How Reach RS+ Simplifies Archaeological Surveys

Check out our new article to learn how Reach receivers can ease your archaeological survey, facilitating fast and accurate data recording. The researcher from the University of Toronto, @sc.murray, shared her experience of surveying with Reach RS+ during the archaeological project around the bay of Porto Rafti in Greece.


A map of the area surveyed by Sarah’s archaeological team

The 2019 survey season in Porto Rafti

Sarah’s team started working with Reach RS+ back in 2019 during the project’s first season, called the Bays of East Attica Regional Survey. Their archaeological project aims to expand scholarly knowledge about the area’s history around the modern town and bay of Porto Rafti in eastern Attica. Although it looks like just another Greek resort town, Porto Rafti is incredibly rich in archaeological material, with several sites dating from the Final Neolithic to Late Roman periods.

The team used Reach RS+ units to accurately map features (walls and other manmade modifications to the landscape) and set out survey units, like 20x20 meter grid squares, to track where the collected artifacts originated in the field.


Archaeologists map extensive features on the Koroni peninsula, Greece (photos by Sarah Murray; Maeve McHugh)

In 2019, the team used two Reach RS+ units—one as a base and another one as a rover, to plot survey units and take points on the locations of features. To start the day, the base was installed on a reference point—usually on the acropolis of Koroni, the main Hellenistic citadel in the survey area, or the peak of Raftis island, where the team was documenting a major Late Bronze Age site. After that, the compact Reach rover could be freely moved across the site by any team member assigned to layout survey units or map other aspects of the archaeological landscape. The researchers collected spatial data with the ReachView app and found the workflow quite simple.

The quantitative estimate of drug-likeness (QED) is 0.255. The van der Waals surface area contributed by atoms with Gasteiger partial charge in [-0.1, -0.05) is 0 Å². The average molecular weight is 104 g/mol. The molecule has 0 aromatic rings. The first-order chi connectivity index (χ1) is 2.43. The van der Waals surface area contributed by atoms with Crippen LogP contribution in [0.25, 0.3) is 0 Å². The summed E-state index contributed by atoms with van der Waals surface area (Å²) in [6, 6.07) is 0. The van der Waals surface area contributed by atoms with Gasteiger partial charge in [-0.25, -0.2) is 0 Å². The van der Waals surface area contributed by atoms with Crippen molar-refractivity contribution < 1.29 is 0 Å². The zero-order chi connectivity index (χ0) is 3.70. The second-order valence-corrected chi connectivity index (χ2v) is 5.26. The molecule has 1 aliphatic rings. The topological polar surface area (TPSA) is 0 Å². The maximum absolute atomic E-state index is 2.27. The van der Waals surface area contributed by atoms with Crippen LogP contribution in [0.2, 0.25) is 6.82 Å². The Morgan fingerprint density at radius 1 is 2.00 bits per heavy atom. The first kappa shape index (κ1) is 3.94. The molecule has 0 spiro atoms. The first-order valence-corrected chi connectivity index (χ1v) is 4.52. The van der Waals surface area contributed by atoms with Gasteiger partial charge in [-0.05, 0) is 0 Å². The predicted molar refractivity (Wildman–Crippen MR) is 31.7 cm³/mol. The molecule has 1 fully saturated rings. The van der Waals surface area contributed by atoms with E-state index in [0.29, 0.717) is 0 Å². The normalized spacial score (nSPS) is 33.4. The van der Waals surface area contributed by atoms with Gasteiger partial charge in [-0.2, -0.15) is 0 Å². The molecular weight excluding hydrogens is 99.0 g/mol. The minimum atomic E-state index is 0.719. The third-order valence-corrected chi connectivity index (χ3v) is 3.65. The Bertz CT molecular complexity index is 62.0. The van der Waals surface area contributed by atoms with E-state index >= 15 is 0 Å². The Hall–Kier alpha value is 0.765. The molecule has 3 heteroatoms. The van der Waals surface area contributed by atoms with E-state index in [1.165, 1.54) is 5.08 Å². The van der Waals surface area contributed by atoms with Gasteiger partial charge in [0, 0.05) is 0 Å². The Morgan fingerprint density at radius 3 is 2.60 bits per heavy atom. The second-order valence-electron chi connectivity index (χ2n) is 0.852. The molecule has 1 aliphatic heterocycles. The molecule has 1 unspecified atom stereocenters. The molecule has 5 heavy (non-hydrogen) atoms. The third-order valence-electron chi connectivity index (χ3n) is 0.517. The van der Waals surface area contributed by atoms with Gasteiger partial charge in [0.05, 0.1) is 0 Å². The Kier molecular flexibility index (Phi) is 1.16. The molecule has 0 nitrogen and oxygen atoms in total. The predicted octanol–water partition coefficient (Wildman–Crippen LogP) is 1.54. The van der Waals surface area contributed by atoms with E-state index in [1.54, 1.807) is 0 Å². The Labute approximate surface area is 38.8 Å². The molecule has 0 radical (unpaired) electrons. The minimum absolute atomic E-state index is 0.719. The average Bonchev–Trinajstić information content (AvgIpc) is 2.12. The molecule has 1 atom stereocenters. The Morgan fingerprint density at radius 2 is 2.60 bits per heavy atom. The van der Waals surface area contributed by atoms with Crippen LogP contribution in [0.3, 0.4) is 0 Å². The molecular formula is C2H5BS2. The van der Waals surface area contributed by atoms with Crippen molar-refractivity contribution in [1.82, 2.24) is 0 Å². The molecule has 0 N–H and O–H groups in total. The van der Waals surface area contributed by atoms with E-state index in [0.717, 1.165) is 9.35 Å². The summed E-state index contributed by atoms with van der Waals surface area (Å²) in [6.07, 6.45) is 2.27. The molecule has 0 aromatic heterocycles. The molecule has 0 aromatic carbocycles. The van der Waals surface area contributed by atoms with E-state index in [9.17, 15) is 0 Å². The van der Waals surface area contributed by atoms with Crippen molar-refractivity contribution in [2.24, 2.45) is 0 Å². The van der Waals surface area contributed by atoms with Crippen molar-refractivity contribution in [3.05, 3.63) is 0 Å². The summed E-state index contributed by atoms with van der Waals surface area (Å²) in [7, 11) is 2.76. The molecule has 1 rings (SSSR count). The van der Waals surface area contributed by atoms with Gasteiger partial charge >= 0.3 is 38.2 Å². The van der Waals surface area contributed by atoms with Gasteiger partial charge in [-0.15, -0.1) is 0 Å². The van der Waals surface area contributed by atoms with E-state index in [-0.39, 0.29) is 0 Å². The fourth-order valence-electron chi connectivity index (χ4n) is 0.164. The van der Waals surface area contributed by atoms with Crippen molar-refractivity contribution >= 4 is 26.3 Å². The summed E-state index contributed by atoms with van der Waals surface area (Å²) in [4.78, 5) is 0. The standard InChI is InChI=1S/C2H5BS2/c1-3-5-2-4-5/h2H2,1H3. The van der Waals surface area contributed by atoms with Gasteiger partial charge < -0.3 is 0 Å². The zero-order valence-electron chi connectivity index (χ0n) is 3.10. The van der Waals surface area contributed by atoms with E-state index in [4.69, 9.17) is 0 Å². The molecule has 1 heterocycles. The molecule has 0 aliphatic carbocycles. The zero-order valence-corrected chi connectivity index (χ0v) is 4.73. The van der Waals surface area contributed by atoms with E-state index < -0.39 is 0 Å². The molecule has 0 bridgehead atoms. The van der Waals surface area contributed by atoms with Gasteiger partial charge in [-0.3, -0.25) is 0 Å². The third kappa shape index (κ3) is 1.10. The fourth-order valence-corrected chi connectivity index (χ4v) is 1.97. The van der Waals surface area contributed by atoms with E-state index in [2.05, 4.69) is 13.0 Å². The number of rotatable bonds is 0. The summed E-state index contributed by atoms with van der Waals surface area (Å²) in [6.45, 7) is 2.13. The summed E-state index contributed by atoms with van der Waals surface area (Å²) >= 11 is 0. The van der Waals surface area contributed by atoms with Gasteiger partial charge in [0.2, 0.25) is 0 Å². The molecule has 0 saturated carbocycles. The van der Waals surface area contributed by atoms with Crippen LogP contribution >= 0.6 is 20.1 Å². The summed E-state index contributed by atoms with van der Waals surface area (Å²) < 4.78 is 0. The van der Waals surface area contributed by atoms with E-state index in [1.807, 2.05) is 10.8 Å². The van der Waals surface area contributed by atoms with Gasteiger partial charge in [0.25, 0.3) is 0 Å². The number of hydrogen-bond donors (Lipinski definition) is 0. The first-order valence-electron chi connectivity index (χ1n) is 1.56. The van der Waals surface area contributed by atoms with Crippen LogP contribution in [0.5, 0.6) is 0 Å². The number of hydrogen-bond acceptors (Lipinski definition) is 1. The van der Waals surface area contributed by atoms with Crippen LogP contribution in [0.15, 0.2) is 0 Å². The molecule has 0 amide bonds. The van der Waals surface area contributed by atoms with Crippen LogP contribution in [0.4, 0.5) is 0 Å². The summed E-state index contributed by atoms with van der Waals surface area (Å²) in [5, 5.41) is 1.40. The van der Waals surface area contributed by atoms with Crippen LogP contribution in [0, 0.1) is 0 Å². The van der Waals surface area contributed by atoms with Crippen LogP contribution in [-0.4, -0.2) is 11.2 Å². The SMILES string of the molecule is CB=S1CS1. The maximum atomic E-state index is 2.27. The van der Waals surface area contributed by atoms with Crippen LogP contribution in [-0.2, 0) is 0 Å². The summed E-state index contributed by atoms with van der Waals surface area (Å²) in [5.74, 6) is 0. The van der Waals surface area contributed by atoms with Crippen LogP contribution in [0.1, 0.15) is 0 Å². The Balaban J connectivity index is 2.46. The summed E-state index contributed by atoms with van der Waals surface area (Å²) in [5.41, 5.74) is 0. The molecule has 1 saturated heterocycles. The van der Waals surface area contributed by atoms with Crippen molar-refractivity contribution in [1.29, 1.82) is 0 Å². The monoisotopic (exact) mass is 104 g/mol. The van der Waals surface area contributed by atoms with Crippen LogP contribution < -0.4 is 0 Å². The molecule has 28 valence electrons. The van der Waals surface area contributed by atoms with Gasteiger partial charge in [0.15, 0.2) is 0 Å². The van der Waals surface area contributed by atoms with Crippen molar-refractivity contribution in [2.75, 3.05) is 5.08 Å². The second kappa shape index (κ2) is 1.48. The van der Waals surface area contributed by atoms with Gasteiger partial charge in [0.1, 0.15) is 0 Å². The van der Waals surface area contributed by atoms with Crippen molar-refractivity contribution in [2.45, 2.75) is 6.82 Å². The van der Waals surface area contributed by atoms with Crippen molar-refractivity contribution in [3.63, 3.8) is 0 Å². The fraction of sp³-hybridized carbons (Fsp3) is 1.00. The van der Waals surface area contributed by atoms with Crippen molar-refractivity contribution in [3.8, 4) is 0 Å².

“Instead of using a proprietary data processing computer, Reach RS+ runs from an app that’s free to download on a tablet or smartphone, so you need to bring even less equipment into the field. The app is super intuitive to use and pretty much always worked as it was supposed to.”

Sarah Murray, co-director of the Bays of East Attica Regional Survey


A map of the survey on the Koroni peninsula, 2019


A map of the finds densities on Raftis island, 2019

The 2021 survey season on the islet of Praso

The new surveying season in eastern Attica began in 2021, focusing on a new site: the islet of Praso. Although moving to a new location, the team continues to use Reach RS+ units. This year, the team switched to a base-free system, applying the Greek HEPOS RTK corrections service to provide RTK corrections through a cell phone internet network. The archaeologists no longer need to set up a base, using just a rover and the corrections transmitted through the HEPOS system. They simply turn on the Reach RS+ rover unit, launch the ReachView 3 app on a phone or iPad, connect to the corrections service, and immediately have access to centimeter-accurate positioning. With high precision, archeologists set up the survey grid and record the location of the finds in the area.

Among the finds, there are, of course, the usual piles of pottery and tile, but also things that are rarely found on the surface, like ceramic wasters, pieces of ore, glass, figurines, obsidian and chert lithics, and even fragments of ancient ceramic kilns.

“With all of these special and exciting finds, it is extra important that the spatial data the team captures is precise and accurate: so we’re really happy that Reach RS+ makes good survey data easy and fast to acquire!”

Sarah Murray, co-director of the Bays of East Attica Regional Survey


Archaeologists on the islet of Praso in Porto Rafti, Greece (photos by J. Frankl)

Read the full article in our blog and share updates on your archaeological projects.

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It’s actually great to see the revival of archaeological projects in the 2021 season! In summer 2020, almost all projects were suspended due to the pandemic, and we were not able to speak a lot about Reach in archaeology. Back then we recorded a webinar about using RTK GNSS for archaeological surveys with researchers from the Joukowski Institute for Archaeology and the Ancient World.

So, a question for all those whose work is related to archeology: how is the season going?

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Nice to see an RS+ getting after it!

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